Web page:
RECORD STORE TALES
- RECORD STORE TALES MkII:
GETTING MORE TALE
Music, Movies, and more
STEVE EARLE – “Dominick Street” and “The Galway Girl”
My old friend Mike Lukas has shot and edited this cool video with his new GoPro camera. I gotta get me one of these! He edited the video on his Mac and voila — “The Galway Girl” live on stage with Steve Earle. This is my favourite song from Transcendental Blues.
Mike tells me that John Paul Jones of Led Zeppelin is visible at the beginning of the video. See if you can spot him.
Directed by Robert Meyer Burnett.
I’ll admit I never saw the original cut of this 1999 cult indy classic. I’d heard of it back then, but never saw it. All I’ve seen is this recut version, and I am pleased to bits over it. Not knowing what to expect, I popped the movie into the DVD player. This movie was a good 15 years ahead of its time. Now you can see this every week on The Big Bang Theory. I’d almost go as far as to call Big Bang a ripoff. Almost. Big Bang never got Shatner on their show.
I was immediately inundated with sci-fi and pop culture references to make Kevin Smith wet his bed. Anyone born in the 1970’s will understand. Yet, this is not as cheesily done as the disappointing Fanboys. Something about this strikes the nerve of authenticity. From re-enactments of Logan’s Run (“Run, runner!”) to geekouts over Wrath Of Khan laserdiscs, and incorporating Terminator quotes into everyday life, if you’re a sci-fi geek, you will never find a more wretched hive…sorry, got carried away there. Throw in Swingers influences for the late 20’s crowd in the late 90’s and you have a pretty entertaining film. Although in the wake of Big Bang Theory, I fear viewers today will simply feel they’ve seen this before.
Eric McCormack is a struggling writer (his latest screenplay, Brady Killer – a horror movie set in the Brady house — is pretty much junk). Rafer Weigel (who?) is a film editor for a tiny studio, making movies like Beach Babe Bingo Fiesta. Their lives consist of trying to score, geeking out over Star Trek (“only original, only classic!”), and in Rafer’s case, paying the bills without hawking his Trek goods. Their lives take a turn for the interesting when they are browsing books and run into…William Shatner (browsing porn), as played by William Shatner.
This is, in my own humble geek opinion, Shatner’s best movie. At times he plays himself understatedly dark, other times with panache, and outrageously at others. Most of all, Shatner’s Shatner is whacko. A lonely whacko, and lovable, but also out-of-his-tree whacko, as if every story you ever heard about his ego was true. He is working on his own film project, a little epic. William Shatner and William Shakespeare’s Julius Caesar. A musical version. Six hours long. Three intermissions. With Shatner playing all the parts. Except Calpurnia. He was thinking about getting Sharon Stone for that part.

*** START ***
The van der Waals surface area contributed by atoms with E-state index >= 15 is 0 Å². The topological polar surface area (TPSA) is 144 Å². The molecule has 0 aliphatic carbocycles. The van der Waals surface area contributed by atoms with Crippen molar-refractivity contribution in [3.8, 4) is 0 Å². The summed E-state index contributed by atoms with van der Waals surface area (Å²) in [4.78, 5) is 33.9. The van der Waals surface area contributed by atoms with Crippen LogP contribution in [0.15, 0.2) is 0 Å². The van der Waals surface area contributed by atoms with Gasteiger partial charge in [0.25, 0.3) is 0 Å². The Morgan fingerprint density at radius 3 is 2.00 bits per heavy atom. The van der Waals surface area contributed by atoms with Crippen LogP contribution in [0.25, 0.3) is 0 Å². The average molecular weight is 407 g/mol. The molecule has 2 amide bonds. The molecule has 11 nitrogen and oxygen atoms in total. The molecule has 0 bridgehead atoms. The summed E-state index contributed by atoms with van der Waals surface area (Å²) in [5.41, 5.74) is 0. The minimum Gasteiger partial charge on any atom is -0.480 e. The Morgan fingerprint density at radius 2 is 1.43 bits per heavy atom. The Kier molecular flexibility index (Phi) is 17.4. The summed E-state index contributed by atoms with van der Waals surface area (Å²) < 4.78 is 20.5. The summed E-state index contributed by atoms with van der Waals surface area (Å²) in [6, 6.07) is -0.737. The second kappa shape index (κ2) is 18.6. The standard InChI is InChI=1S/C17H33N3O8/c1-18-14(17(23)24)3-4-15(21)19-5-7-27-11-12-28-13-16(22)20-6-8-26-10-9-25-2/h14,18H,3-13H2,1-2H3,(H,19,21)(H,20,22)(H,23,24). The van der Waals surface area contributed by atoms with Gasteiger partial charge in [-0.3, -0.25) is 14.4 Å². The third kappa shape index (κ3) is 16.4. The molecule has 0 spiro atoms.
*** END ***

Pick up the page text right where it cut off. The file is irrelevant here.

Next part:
Shatner, as great as he is, is only the background for this lovingly made film. He appears in childhood dream sequences, and he pops up unexpectedly when the characters need to confess their problems to what essentially amounts to a friendly, lonely stranger. Our main characters are going through their own late-20’s problems, mostly with women. The performances are merely adequate, certainly not Oscar-worthy, but damned if McCormack doesn’t do the best Shatner monologue that I’ve ever seen. It’s a very, very good Shat.
This is not a complex story, but it is a warm one about friends and Trek, and is infinitely re-watchable. I pull it off the shelves every year or so to enjoy and geek out. I can’t say the same thing about Fanboys. Its only flaw is its ending, which is a shame since the ending is kind of the important part. Considering that the ending is a musical performance by William Shatner though, there’s some camp value to it. It’s just…not very good.
The DVD bonus features are pure awesomeness at warp 9. My favourite was a pilot for a series called Cafe Fantastique that was never picked up, but damn, it should have been. The makers of Free Enterprise came up with a series where they just discuss science fiction news and films over drinks in a bar with special guests. Chase Masterson (Star Trek: Deep Space Nine) appears in this pilot. It’s kind of like that show that Jon Favreau had where he just hangs out at dinner with his friends. Shoulda woulda coulda been a series. I would have watched it, and so would you. Lastly there is a large booklet with lots of pictures and essays, and a glossary of geek speak. For example “Soylent Green is people!”
Pickup Free Enterprise if you:
a) are a Shatner fan
b) love Kevin Smith style films
c) think Han shot first.
3.5/5 stars. An indispensable part of my Trek library.